Mon-Fri, 10am-5pm; Sat-Sun, closed
F, M at 14th St.
In an intimate second-floor space, this culturally and socially conscious center acts as a link to a vital yet precarious civilization, which has been engaged in an ongoing struggle for autonomy since the Chinese invasion of 1949. The House was founded at the request of the Dalai Lama in 1987 by a group including Richard Gere, Philip Glass and scholar Robert Thurman. It aims to help preserve a nation known for its rich history of Buddhist religion, art and philosophy. Intricate rugs and boldly painted, good-fortune patterns trimming the doorways warm the mood of the space, which holds several gallery rooms as well as a library of books and videos. The center's permanent collection encompasses more than 800 pieces, among them colorful 18th century Buddhist paintings on fabric, a 2nd-3rd century copper sculpture of the goddess Tyche, and striking black-and-white photography (some taken by Gere) of the Tibetan highlands. Guests may view nomadic jewelry, household utensils and religious objects, such as a "water ritual set for hungry ghosts," as well as an elaborately decorated shrine. Contemporary exhibits, lectures and classes promote the institution's dynamic energy.Gift Shop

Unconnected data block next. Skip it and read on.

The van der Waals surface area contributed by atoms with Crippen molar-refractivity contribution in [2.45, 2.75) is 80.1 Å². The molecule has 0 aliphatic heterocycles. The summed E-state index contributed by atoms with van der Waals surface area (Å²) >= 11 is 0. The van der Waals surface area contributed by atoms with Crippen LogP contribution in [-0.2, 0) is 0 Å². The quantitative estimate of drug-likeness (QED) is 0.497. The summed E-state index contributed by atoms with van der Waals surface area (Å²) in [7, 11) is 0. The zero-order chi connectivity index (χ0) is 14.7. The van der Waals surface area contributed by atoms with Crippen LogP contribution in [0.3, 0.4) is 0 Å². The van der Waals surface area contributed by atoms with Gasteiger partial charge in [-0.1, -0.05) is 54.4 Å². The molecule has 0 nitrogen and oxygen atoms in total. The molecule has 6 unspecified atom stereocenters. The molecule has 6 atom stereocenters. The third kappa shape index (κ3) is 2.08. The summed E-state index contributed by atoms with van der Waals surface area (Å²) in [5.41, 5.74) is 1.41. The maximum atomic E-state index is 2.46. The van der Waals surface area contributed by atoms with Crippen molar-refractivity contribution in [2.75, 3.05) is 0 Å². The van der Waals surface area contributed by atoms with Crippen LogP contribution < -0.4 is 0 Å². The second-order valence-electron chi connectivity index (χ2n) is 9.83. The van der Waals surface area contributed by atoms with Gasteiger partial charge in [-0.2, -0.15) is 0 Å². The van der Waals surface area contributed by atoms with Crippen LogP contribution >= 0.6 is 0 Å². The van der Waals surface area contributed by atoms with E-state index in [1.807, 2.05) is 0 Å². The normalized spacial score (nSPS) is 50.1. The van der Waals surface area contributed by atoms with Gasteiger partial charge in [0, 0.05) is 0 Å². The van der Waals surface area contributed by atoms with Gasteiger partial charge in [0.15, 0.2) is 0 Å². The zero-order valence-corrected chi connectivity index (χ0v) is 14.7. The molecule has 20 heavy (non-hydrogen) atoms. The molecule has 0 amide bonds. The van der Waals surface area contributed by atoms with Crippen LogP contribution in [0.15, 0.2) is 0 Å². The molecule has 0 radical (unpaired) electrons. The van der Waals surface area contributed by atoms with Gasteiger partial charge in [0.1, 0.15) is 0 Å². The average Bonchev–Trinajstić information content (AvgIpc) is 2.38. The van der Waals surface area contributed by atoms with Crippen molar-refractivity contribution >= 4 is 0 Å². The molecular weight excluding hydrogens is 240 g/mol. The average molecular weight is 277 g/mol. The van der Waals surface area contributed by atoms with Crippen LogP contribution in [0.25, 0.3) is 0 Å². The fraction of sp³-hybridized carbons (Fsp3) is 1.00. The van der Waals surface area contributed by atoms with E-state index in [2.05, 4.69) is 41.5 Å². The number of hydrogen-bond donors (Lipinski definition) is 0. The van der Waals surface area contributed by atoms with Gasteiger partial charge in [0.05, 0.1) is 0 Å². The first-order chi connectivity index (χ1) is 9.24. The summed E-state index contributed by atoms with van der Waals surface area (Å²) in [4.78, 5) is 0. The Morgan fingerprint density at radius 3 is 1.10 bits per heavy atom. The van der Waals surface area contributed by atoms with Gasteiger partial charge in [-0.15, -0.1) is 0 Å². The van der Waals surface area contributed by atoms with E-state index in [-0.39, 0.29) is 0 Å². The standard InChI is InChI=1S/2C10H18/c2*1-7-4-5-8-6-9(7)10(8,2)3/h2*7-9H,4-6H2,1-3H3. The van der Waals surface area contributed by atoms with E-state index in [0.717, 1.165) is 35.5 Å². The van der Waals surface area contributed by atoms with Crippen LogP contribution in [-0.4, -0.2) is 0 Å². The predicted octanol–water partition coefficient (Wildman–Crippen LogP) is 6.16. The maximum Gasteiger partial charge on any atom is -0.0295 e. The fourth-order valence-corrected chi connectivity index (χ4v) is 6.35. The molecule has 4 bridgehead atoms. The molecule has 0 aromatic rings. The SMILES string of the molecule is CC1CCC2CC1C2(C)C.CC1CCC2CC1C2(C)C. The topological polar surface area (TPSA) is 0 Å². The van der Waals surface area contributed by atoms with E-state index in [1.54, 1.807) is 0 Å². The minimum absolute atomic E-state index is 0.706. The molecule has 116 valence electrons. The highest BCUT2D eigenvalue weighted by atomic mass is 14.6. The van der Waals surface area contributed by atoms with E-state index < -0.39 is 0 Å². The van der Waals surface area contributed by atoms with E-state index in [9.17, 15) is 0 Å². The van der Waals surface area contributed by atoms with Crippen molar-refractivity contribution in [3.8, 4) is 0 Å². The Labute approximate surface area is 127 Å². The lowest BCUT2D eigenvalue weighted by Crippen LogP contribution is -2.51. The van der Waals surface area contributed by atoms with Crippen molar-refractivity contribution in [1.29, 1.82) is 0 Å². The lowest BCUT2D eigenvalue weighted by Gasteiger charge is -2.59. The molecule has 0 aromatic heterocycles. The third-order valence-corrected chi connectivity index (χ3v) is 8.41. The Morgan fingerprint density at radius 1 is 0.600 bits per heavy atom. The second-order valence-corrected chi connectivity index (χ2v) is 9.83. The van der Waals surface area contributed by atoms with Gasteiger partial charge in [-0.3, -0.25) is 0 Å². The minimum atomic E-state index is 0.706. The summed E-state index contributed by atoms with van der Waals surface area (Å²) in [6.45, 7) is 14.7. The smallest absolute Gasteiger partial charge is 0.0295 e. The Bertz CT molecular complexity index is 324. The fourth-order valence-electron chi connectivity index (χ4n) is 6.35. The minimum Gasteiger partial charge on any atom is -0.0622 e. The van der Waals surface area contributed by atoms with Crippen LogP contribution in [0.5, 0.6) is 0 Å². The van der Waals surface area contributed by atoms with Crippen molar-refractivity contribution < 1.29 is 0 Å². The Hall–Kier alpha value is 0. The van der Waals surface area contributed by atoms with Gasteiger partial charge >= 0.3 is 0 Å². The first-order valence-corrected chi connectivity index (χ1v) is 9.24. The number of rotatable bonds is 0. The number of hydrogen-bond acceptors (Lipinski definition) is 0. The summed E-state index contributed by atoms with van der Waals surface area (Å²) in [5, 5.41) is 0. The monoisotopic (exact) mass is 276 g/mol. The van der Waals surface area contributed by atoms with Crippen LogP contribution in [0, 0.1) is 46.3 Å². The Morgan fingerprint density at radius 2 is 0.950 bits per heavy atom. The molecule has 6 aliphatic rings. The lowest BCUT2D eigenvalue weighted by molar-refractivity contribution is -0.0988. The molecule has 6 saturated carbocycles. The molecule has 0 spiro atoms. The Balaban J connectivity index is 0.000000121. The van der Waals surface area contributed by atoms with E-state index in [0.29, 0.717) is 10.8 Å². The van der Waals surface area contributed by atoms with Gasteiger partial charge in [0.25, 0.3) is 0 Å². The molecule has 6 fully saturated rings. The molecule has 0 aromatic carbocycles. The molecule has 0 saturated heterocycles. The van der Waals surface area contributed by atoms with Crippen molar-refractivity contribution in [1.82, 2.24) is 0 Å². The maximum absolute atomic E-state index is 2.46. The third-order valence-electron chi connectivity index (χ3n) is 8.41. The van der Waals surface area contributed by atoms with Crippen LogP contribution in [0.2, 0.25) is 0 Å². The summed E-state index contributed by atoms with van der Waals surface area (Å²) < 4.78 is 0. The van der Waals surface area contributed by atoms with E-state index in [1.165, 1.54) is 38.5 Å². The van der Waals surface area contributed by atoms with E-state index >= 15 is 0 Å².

Postcards and exhibit-oriented art and books are the primary inventory, but items such as incense, chanting monks CDs and Bhutanese hot sauce are also for sale.
The literary collection—including some in-house publications—spans subjects including mandalas, medicine, history and tantra. Books and videos are available for browsing and viewing by visitors, and may be checked out by members.
Groups may arrange for special tour appointments. Call 212-807-0563 for more information.
Classes & Lectures
Classes on Tibetan studies and language, meditation and Vajra yoga are among the courses available. Tibetan studies, with a focus on Buddhist principles, tend to run in four-session courses, beginning at $90. Meditation classes run most Tuesdays 7 p.m.—9 p.m., and are given on a donation basis. Language classes take place at the Palden Sakya Center, on 4 West 101st Street.
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